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Register for gender-focused legume breeding course

The deadline is Feb. 15 to register for the two-week GREAT Gender-Responsive Legume Breeding Course, which will be held in Kampala, Uganda in two sessions, from July 23 to Aug. 1, 2018 and Jan. 14-18, 2019.

GREAT courses are intensive, cohort-based trainings for small interdisciplinary teams of researchers from leading agricultural research institutions across sub-Saharan Africa. Through applied training in gender-responsive research theory and methods, participants can elevate the impact of their research, while building their professional network. GREAT’s training team of researchers is from Makerere University, Cornell University and other institutions.

This course is for: (more…)

USAID launches new peanut innovation lab at UGA

The University of Georgia has received a $14 million grant from the U.S. Agency of International Development to manage the Feed the Future Innovation Lab for Peanut Research, known as the “Peanut Lab,” a global peanut research program that works to alleviate hunger by helping farmers in developing countries grow healthy crops. The agreement builds on UGA and USAID’s long-standing partnership on global peanut research, which dates back to the 1980s.

Check out the full announcement from the University of Georgia.

 

APRES accepting abstracts for annual meeting

The American Peanut Research and Education Society is accepting abstracts for original papers or posters to be presented at the 2018 APRES Annual Meeting this summer. The July 10-12 gathering, the 50th annual meeting, will be held at the Doubletree Hotel in Williamsburg, Virginia. Early bird registration is $250 for APRES members; spouses and children attend free.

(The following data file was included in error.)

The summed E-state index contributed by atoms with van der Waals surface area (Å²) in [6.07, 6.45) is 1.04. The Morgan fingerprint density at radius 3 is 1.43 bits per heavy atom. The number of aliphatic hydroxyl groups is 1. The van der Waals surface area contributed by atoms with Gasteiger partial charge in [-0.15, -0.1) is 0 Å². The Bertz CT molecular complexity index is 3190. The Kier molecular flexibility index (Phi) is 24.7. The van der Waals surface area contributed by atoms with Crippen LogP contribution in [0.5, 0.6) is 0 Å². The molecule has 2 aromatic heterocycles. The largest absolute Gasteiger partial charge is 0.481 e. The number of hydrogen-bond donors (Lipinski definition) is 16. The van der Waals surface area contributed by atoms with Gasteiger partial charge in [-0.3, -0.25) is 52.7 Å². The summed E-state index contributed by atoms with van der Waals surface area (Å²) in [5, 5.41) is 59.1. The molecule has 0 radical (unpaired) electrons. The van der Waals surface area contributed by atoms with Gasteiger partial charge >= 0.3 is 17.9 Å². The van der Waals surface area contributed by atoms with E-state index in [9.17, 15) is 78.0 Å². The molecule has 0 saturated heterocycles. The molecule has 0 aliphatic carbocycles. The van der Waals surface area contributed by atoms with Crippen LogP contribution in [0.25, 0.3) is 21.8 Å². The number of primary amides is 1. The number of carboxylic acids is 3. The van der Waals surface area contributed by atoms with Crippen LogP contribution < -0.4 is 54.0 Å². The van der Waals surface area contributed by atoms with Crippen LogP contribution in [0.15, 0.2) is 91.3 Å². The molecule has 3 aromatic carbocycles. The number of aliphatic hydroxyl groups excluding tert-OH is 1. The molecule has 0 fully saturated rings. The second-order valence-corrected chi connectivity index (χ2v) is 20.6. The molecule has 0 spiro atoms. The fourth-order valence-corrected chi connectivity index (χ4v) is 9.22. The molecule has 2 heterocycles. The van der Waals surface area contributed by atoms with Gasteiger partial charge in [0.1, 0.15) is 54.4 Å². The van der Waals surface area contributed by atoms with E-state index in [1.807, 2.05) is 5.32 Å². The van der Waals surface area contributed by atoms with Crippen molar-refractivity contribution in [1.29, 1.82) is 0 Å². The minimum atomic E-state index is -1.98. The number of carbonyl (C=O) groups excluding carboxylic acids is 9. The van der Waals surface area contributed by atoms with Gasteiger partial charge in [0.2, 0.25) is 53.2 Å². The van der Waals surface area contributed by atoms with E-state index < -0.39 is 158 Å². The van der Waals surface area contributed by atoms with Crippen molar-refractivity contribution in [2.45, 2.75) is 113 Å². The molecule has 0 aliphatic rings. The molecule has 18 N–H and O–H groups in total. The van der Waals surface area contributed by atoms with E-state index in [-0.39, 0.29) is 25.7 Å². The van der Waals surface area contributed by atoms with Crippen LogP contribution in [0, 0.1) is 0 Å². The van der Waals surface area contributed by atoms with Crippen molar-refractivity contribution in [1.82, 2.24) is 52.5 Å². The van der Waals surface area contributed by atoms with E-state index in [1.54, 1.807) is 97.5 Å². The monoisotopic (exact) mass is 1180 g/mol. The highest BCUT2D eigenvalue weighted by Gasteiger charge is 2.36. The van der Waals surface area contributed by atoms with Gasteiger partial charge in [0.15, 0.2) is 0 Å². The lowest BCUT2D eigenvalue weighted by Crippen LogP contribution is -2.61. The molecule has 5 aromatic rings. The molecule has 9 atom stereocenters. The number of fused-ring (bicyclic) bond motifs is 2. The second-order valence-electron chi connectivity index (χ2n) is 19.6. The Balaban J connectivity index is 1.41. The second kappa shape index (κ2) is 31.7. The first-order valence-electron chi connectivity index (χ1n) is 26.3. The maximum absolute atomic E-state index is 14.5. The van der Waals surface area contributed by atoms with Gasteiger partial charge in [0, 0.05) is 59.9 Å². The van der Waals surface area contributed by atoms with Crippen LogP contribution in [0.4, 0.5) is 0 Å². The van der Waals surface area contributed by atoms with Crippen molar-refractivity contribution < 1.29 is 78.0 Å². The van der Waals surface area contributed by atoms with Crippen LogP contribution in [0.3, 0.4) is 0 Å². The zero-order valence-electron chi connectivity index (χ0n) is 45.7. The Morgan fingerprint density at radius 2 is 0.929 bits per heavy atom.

APRES has secured a group hotel rate of $129 a night and a few per diem rooms at $91 a night.

Organizers strongly suggest that international members who plan to attend begin travel paperwork now. Contact APRES as soon as possible if you need a letter of invitation. (more…)

IFDC workshop to look at input subsidy programs

The deadline is approaching to register for the next International Fertilizer Development Center workshop, which will be held in Jinja, Uganda, the week of 19-23 February.

“Developing Private Sector Input Markets: Lessons Learned and Emerging Perspectives on Subsidy Programs” will draw cover the successes and failures of subsidy programs, as well as strategies.

Over the last decade many developing countries have implemented subsidy programs to support vulnerable farmers and reach remote regions that are not served by the private sector.

The programs have changed in their design and implementation, as  feedback showed many favored larger producers who already have better access to improved inputs. (more…)

Workshop in South Africa focuses on science diplomacy

The Academy of Science of South Africa (ASSAf), The World Academy of Sciences Regional Office for sub-Saharan Africa (TWAS-ROSSA) and the American Association for the Advancement of Science (AAAS) are seeking candidates to participate in the inaugural regional training workshop on science diplomacy to be held in South Africa, from 21 to 25 May 2018.